Lessons from the Electronic Side

It’s no secret that tabletop RPGs have had a tremendous impact on video games as a medium. There is no way to overstate this fact. Even when it’s not openly stated, sometimes you can just tell what tabletop RPG’s a writer or programmers must have played by what happens in their video game. I don’t know the source, but some wise person pointed out that the engine and AI of a video game is just an artificial GM, but even the best of the best fail to measure up to the real thing. Still, video games are lots of fun, and if you look closely, they have something to teach us about tabletop RPG’s as well
Something I’ve noticed in my years of tabletop gaming is the number of gimmicks, or overly complicated mechanics that are needlessly convoluted. In an industry full of imaginative people, it seems the first instinct for many is to be different from everyone else, no matter what. A good enough sentiment, but when it leads to rules where a simple 50/50 task resolution requires a handful of dice whose results must be applied in some esoteric way, beyond just reading and calculating the numbers, it gets in the way. Sometimes, playing around with mechanics and really hitting the crunch in a game can be fun, (D&D is still awesome after 40 years) but not at the expense of fun and the story.
One good example of this extraneous mechanic in a video game can be found in The Elder Scrolls IV: Oblivion. It was and still is a great game with a truly epic storyline. But you know what’s not so epic; running through Cyrodiil and Oblivion on a quest, and having to hammer on your weapons and armor every couple of minutes to keep them working. It was a solid mechanic, on a technical level, but it ultimately became an annoying distraction that took away from the rest of the game. The same goes for Fallout 3 and Fallout: New Vegas. Bethesda did away with armor and weapon repair in Skyrim, and it was wonderful. The story and game flowed much more smoothly once the unnecessary mechanic was tossed.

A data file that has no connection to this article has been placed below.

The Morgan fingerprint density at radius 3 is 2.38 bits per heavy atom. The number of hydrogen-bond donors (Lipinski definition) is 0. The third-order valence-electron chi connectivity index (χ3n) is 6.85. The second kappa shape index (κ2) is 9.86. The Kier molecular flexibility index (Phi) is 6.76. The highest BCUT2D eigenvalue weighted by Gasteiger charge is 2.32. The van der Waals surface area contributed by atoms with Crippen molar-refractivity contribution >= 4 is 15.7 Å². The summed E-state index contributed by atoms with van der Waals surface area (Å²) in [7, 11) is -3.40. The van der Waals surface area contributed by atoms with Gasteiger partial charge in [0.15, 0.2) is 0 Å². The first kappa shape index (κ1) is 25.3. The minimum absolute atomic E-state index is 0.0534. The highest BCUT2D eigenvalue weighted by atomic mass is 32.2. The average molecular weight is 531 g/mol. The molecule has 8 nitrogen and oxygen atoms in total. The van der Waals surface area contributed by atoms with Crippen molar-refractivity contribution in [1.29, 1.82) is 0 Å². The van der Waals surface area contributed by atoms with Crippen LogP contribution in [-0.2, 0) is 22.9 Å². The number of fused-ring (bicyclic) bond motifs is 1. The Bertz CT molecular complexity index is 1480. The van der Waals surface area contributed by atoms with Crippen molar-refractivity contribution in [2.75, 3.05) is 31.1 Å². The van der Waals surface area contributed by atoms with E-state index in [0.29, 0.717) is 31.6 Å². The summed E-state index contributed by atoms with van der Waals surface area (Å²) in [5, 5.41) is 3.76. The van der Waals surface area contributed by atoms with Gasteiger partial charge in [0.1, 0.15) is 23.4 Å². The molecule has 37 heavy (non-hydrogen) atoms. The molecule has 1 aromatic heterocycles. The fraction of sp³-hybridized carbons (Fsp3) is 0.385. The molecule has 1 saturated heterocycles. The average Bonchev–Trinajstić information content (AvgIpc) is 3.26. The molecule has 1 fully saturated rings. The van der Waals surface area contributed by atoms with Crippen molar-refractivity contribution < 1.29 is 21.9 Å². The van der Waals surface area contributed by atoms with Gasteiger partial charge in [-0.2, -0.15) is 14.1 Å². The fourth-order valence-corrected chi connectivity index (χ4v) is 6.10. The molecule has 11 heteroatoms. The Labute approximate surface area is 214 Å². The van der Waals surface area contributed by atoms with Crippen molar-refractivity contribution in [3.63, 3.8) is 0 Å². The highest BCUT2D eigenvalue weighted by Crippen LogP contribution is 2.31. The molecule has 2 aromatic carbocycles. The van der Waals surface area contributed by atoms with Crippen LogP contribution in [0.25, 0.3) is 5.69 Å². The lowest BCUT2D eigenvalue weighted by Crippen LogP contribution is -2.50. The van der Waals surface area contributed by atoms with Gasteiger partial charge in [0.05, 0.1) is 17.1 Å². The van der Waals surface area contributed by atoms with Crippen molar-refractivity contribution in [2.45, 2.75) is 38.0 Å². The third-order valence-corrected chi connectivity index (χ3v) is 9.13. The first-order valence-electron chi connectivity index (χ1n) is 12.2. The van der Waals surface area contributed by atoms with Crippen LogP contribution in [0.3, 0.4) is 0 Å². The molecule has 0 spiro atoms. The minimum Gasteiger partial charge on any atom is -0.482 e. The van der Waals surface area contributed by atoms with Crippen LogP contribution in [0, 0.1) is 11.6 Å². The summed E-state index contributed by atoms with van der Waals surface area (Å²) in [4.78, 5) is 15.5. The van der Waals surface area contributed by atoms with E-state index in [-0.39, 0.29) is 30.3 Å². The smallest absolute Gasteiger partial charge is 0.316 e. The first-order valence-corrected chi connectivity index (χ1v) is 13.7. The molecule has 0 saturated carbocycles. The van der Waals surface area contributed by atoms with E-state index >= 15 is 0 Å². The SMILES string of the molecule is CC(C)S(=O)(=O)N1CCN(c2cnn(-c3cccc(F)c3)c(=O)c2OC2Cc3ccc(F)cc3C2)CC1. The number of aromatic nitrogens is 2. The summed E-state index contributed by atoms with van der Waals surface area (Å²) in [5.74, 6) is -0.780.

The lesson is that people play video games and tabletop RPGs for the adventure and the story, not the mechanics. Creating complex rules either for the sake of being different or because the mechanic sounds neat doesn’t really add anything to the game. It will more likely take away from it. Like the old saying goes, “Just because you can do something doesn’t mean you should.” I’ve tried to keep things simple with the Writer’s System, and allow the GMs who pick it up to decide how much depth and complexity of the mechanics was needed to best fit their game and the story they want to tell. Rules and a little bit of complexity are inherent aspects of our wonderful hobby, but there’s no reason to overdo it.

Enjoy your imagination,
Kell Myers

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